Tuesday, November 3, 2020

Art Review - "White Flamingoes" & "The Sky" by Abbott Handerson Thayer - National Portrait Gallery, Washington, D.C.

Last week, I posted about Abbott Handerson Thayer's famous argument with Teddy Roosevelt over Thayer's theories regarding camouflage in the animal world. Below are two of the images the artist used to support his concepts in his book, "Concealing Coloration in the Animal Kingdom."

We were able to view both of these paintings last summer at the National Portrait Gallery. Initially, these paintings seemed strange in the context of Thayer's other works, but now knowing the story, I find them fascinating.

Thayer shows how all animals use their coloration to mimic their surroundings, and even bright pink flamingos vanish against a similar colored sky at sunset or sunrise - a crucial time to avoid predators.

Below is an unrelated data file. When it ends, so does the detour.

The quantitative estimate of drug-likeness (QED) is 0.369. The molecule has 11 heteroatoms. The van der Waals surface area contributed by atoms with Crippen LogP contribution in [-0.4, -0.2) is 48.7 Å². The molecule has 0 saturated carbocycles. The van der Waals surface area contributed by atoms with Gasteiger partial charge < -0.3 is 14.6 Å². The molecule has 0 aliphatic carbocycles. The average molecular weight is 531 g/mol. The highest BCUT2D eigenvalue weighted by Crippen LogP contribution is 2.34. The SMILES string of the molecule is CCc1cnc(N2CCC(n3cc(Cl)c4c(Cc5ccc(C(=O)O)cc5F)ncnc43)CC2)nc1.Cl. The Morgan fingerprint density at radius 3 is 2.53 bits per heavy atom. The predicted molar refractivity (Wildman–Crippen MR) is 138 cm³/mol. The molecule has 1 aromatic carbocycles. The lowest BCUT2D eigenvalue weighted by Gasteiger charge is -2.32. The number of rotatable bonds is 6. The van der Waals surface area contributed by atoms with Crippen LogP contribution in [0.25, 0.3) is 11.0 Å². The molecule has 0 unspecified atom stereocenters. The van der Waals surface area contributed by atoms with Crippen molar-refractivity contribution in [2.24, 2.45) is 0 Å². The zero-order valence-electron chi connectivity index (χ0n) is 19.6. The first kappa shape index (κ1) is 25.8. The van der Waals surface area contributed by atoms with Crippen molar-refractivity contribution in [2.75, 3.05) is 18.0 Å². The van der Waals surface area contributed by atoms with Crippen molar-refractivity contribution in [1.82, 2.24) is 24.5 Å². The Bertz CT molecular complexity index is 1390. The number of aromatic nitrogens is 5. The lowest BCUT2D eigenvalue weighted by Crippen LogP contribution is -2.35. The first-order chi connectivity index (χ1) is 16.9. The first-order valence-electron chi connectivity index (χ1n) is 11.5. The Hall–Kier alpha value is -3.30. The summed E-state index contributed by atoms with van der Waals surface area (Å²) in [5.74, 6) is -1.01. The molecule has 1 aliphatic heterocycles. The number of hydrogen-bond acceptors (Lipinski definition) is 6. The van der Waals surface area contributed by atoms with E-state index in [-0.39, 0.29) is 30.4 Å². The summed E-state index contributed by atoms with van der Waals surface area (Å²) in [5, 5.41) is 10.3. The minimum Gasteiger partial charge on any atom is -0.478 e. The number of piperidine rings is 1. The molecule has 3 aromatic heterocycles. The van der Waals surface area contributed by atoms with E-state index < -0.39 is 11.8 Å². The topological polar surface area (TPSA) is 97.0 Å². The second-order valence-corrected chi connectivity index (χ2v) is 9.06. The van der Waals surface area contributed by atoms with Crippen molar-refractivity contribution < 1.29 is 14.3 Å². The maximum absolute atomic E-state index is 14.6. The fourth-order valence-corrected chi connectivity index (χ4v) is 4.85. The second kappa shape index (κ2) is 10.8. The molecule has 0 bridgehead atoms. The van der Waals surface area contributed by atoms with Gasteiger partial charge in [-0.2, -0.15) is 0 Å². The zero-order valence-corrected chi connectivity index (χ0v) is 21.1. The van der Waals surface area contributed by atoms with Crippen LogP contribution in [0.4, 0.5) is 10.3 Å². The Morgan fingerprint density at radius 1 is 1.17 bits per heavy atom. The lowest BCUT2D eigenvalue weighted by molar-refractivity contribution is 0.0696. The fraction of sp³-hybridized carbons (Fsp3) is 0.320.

"White Flamingoes, study for book Concealing Coloration in the Animal Kingdom"
• Abbott Handerson Thayer • ca. 1905-1909 • Oil on Wood • 10 1/8" x 9 3/8"

"The Sky Simulated by White Flamingoes study for book, Concealing Coloration in the Animal Kingdom”
• Abbott Handerson Thayer • ca. 1905-1909 • Oil on Wood • 10 1/8" x 12"

Please forgive the cropping on and appearance of these paintings in this photo - they were in visual storage behind glass, so photographing them was tricky.

Painting photos by Saunders Fine Arts.

© Patrick and Kimberly Saunders, Patrick Saunders Fine Arts, 2020. Unauthorized use and/or duplication of this material without express and written permission from this site’s authors/owners is strictly prohibited. Excerpts and links may be used, provided that full and clear credit is given to Patrick Saunders for painted works, or to Kimberly Saunders for photographs and/or videos, with appropriate and specific direction to the original content.

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